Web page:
Amaryllis Fleming was the daughter of the widowed Eve Fleming and Augustus John, but until the age of 24 she had believed that she was an orphan, adopted by her mother. Her brothers, Ian and Peter Fleming, were never referred to her as such and she detested her mother. Amaryllis filled the emotional void in her life by playing the cello and in 1943 she won a scholarship to the Royal College of Music, eventually studying under Guilhermina Suggia, Pablo Casals and Pierre Fournier. Following her Prom debut in 1953 she became the most celebrated female soloist of the decade, and in 1964 became the first person in more than a hundred years to play Bach's Sixth Suite on the five-string cello for which it had been composed. She later became a teacher and Professor and then Fellow of the Royal College of Music. She died in July 1999, leaving most of her possessions to charity (see F. Fleming, catalogue for the exhibition at the Fine Art Society, 2000, pp. 2-6).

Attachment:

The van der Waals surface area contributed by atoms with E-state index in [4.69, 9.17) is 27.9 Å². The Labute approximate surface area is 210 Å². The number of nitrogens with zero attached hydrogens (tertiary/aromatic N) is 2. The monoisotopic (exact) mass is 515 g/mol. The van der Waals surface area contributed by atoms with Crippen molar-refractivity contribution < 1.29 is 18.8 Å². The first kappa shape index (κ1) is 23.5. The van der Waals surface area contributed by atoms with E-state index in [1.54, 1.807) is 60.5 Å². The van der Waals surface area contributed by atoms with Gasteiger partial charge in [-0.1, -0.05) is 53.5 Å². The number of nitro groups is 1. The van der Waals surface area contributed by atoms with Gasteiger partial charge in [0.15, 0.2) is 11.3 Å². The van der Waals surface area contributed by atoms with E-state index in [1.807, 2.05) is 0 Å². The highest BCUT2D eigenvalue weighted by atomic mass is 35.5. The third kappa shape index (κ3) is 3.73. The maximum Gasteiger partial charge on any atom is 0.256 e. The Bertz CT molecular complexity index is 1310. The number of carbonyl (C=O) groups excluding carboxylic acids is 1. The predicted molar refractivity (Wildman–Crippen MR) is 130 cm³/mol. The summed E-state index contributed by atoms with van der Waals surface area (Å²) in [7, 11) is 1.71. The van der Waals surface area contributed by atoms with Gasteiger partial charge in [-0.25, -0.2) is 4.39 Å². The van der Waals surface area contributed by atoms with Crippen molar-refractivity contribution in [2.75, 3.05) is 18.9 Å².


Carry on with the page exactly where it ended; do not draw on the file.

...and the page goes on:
In 1949 Amaryllis had discovered the secret of her paternity and this portrait dates from that year.